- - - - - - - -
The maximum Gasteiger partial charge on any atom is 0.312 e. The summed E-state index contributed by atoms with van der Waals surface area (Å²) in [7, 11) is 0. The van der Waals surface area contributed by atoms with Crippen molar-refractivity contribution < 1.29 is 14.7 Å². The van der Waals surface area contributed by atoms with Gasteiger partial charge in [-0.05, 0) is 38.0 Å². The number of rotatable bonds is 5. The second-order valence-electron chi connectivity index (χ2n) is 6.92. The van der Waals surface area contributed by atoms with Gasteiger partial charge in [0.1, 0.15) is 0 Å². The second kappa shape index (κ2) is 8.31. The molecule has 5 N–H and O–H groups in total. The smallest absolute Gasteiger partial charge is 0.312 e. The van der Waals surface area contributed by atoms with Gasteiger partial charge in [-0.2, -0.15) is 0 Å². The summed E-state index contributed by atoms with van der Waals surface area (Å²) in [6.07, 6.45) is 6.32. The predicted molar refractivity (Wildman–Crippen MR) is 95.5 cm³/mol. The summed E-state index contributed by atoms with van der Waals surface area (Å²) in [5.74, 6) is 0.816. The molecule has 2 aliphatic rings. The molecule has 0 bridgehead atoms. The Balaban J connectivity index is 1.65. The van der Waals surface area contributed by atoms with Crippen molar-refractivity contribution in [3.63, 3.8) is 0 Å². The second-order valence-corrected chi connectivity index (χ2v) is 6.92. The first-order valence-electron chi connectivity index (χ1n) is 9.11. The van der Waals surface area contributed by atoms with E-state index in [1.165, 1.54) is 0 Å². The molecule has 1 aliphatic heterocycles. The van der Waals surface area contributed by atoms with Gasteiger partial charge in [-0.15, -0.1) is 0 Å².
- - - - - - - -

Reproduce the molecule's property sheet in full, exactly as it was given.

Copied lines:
The maximum Gasteiger partial charge on any atom is 0.312 e. The summed E-state index contributed by atoms with van der Waals surface area (Å²) in [7, 11) is 0. The van der Waals surface area contributed by atoms with Crippen molar-refractivity contribution < 1.29 is 14.7 Å². The van der Waals surface area contributed by atoms with Gasteiger partial charge in [-0.05, 0) is 38.0 Å². The number of rotatable bonds is 5. The second-order valence-electron chi connectivity index (χ2n) is 6.92. The van der Waals surface area contributed by atoms with Gasteiger partial charge in [0.1, 0.15) is 0 Å². The second kappa shape index (κ2) is 8.31. The molecule has 5 N–H and O–H groups in total. The smallest absolute Gasteiger partial charge is 0.312 e. The van der Waals surface area contributed by atoms with Gasteiger partial charge in [-0.2, -0.15) is 0 Å². The summed E-state index contributed by atoms with van der Waals surface area (Å²) in [6.07, 6.45) is 6.32. The predicted molar refractivity (Wildman–Crippen MR) is 95.5 cm³/mol. The summed E-state index contributed by atoms with van der Waals surface area (Å²) in [5.74, 6) is 0.816. The molecule has 2 aliphatic rings. The molecule has 0 bridgehead atoms. The Balaban J connectivity index is 1.65. The van der Waals surface area contributed by atoms with Crippen molar-refractivity contribution in [3.63, 3.8) is 0 Å². The second-order valence-corrected chi connectivity index (χ2v) is 6.92. The first-order valence-electron chi connectivity index (χ1n) is 9.11. The van der Waals surface area contributed by atoms with E-state index in [1.165, 1.54) is 0 Å². The molecule has 1 aliphatic heterocycles. The van der Waals surface area contributed by atoms with Gasteiger partial charge in [-0.15, -0.1) is 0 Å².